After sharing and regrouping comments, participants proceed to the voting phase.

Note that the retrospective facilitator can adjust the number of votes per participant.

Members use their votes to prioritize discussion topics that they feel are most important to address for the upcoming action plan phase.

The particularity of the Neatro experience is that participants can in no way see who is voting on which element. Also, people do not know the total number of votes on a particular comment at this retrospective stage.

It feels like each participant would be comfortably installed in their bubble, sheltered from any external influence.

Imagine a regular voting booth like when you go to an election. Neatro offers you the guarantee that no one will ever sneak a peek at your votes. So you can cast your votes with complete peace of mind.

This feature makes Neatro stand out from the competition, especially from virtual whiteboard tools such as Miro or Mural. If you have ever done a retrospective with one of these solutions, you have probably observed that it may be complicated to avoid participants influencing each other. Both during the comments phase and the voting phase.

3/ Neatro guarantees the anonymity of votes

The votes of the participants always remain anonymous with Neatro. Because of this, no one will ever know who voted on which particular item. Only the total number of votes for each item will be known to everyone.

Simply put, Neatro was built to enhance your team's psychological safety levels and wipe out the Political Vote from your retrospectives, once and for all! 💪

Check out our collection of retrospective activities; you will certainly find the perfect format for your next session.

You can try the Neatro experience for free by following this link. No credit card is required.

Discover Retrospectives Antipatterns, a must-have book!

Today, you've learned about the Political Vote antipattern. And you might be wondering why you hadn't identified it earlier in your own retrospectives.

Don't be too harsh on yourself: although the concept of psychological safety has gained popularity over the last ten years, just a few books deal with the dangers of groupthink in retrospective meetings.

Agile Retrospectives: Making Good Teams Great and Project Retrospectives: A Handbook for Team Reviews are two masterpieces that have contributed to structuring and spreading the practice of retrospectives.

But one book has hooked us and won a special place in our hearts: Retrospectives Antipatterns.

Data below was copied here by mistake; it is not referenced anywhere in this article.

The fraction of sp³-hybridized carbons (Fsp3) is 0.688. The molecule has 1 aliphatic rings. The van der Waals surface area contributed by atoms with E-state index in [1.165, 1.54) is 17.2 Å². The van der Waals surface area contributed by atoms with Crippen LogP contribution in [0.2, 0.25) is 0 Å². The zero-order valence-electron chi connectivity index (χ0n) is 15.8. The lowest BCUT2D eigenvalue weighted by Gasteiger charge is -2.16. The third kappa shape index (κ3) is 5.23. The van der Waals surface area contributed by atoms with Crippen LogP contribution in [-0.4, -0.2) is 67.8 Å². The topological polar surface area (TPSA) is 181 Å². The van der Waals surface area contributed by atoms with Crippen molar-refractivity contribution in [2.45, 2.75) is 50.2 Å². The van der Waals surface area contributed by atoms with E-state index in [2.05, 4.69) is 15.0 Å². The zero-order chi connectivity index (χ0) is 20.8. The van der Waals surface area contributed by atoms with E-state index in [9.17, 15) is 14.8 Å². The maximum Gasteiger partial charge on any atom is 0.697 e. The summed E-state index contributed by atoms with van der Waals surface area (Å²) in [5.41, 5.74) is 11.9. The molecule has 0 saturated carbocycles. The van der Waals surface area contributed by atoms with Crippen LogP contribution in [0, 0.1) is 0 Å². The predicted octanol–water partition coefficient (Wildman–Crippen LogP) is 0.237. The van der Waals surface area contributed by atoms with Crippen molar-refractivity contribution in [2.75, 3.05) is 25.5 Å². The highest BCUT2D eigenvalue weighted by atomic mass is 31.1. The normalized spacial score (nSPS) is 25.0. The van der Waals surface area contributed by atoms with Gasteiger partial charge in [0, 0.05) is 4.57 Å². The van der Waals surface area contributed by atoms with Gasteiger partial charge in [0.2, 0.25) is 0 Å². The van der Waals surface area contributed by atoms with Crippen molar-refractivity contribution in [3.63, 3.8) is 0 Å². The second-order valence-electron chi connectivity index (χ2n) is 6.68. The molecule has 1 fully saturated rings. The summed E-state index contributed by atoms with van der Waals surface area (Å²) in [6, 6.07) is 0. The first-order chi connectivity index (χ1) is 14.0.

As mentioned in the introduction of this article, the Political Vote is only one of the 24 antipatterns documented in Retrospectives Antipatterns.

With remarkable accuracy and a touch of humor, Aino Vonge Corry reviews embarrassing situations that all retrospective facilitators have already experienced in their lives - or will end up encountering at some point!

So what can you expect from this book? Stories and tools to help you become a more experienced retrospective facilitator, of course!

Here are some of the 24 antipatterns narrated in Retrospectives Antipatterns:

  • "Nothing to Talk About"... in which the team believes it has become so good that it doesn't need retrospectives, and the facilitator shows the team how it can learn to keep improving!

  • "Peak-A-Boo"... in which team members will not show their faces on the video in an online retrospective, and the facilitator learns why and finds ways to make it safer for people to show their faces!

  • "Loudmouth"... in which a team member needs to hear him - or herself all the time, at everyone else's expense, and the facilitator applies various tactics to ensure the rest of the team is heard!

Fun fact: "I thought I was the only one who experienced this!" is something you may tell yourself when traveling through the 24 antipatterns delivered in this book. In Retrospectives Antipatterns, Aino Vonge Corry's experience and expertise are truly demonstrated across a huge variety of practical cases.

At Neatro, we loved reading (and re-reading) Retrospectives Antipatterns. Aino Vonge Corry's work has greatly influenced the work of our team, and we would like to thank her for her creation which has enabled us to build a retrospective tool that makes us very proud today.

Pick up your own copy of Retrospectives Antipatterns by following this link. Enjoy!

Until then... beware of groupthink! 🤓